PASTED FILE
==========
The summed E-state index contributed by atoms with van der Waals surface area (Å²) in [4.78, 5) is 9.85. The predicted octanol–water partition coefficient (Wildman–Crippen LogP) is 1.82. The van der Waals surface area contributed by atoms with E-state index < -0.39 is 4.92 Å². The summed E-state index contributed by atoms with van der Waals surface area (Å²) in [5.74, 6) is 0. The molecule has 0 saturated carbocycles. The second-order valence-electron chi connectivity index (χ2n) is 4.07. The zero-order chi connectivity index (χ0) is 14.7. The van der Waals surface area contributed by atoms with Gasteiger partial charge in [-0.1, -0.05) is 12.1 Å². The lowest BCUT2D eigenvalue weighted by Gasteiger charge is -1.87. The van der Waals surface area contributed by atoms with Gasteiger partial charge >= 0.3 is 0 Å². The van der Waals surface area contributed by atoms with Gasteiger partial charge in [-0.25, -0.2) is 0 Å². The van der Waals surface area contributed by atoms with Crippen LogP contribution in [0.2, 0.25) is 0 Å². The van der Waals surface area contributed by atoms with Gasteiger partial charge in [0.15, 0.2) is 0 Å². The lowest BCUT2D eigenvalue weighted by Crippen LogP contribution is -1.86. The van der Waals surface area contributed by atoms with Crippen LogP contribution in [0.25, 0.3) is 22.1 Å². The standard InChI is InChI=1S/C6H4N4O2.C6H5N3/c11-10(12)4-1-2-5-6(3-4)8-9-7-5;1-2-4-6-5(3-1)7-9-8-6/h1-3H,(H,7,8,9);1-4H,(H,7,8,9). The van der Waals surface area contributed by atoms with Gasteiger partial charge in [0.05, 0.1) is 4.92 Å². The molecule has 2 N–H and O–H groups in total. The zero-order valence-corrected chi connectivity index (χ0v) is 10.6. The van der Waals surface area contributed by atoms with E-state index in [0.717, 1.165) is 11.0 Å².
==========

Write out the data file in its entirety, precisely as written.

The summed E-state index contributed by atoms with van der Waals surface area (Å²) in [4.78, 5) is 9.85. The predicted octanol–water partition coefficient (Wildman–Crippen LogP) is 1.82. The van der Waals surface area contributed by atoms with E-state index < -0.39 is 4.92 Å². The summed E-state index contributed by atoms with van der Waals surface area (Å²) in [5.74, 6) is 0. The molecule has 0 saturated carbocycles. The second-order valence-electron chi connectivity index (χ2n) is 4.07. The zero-order chi connectivity index (χ0) is 14.7. The van der Waals surface area contributed by atoms with Gasteiger partial charge in [-0.1, -0.05) is 12.1 Å². The lowest BCUT2D eigenvalue weighted by Gasteiger charge is -1.87. The van der Waals surface area contributed by atoms with Gasteiger partial charge >= 0.3 is 0 Å². The van der Waals surface area contributed by atoms with Gasteiger partial charge in [-0.25, -0.2) is 0 Å². The van der Waals surface area contributed by atoms with Crippen LogP contribution in [0.2, 0.25) is 0 Å². The van der Waals surface area contributed by atoms with Gasteiger partial charge in [0.15, 0.2) is 0 Å². The lowest BCUT2D eigenvalue weighted by Crippen LogP contribution is -1.86. The van der Waals surface area contributed by atoms with Crippen LogP contribution in [0.25, 0.3) is 22.1 Å². The standard InChI is InChI=1S/C6H4N4O2.C6H5N3/c11-10(12)4-1-2-5-6(3-4)8-9-7-5;1-2-4-6-5(3-1)7-9-8-6/h1-3H,(H,7,8,9);1-4H,(H,7,8,9). The van der Waals surface area contributed by atoms with Gasteiger partial charge in [0.05, 0.1) is 4.92 Å². The molecule has 2 N–H and O–H groups in total. The zero-order valence-corrected chi connectivity index (χ0v) is 10.6. The van der Waals surface area contributed by atoms with E-state index in [0.717, 1.165) is 11.0 Å².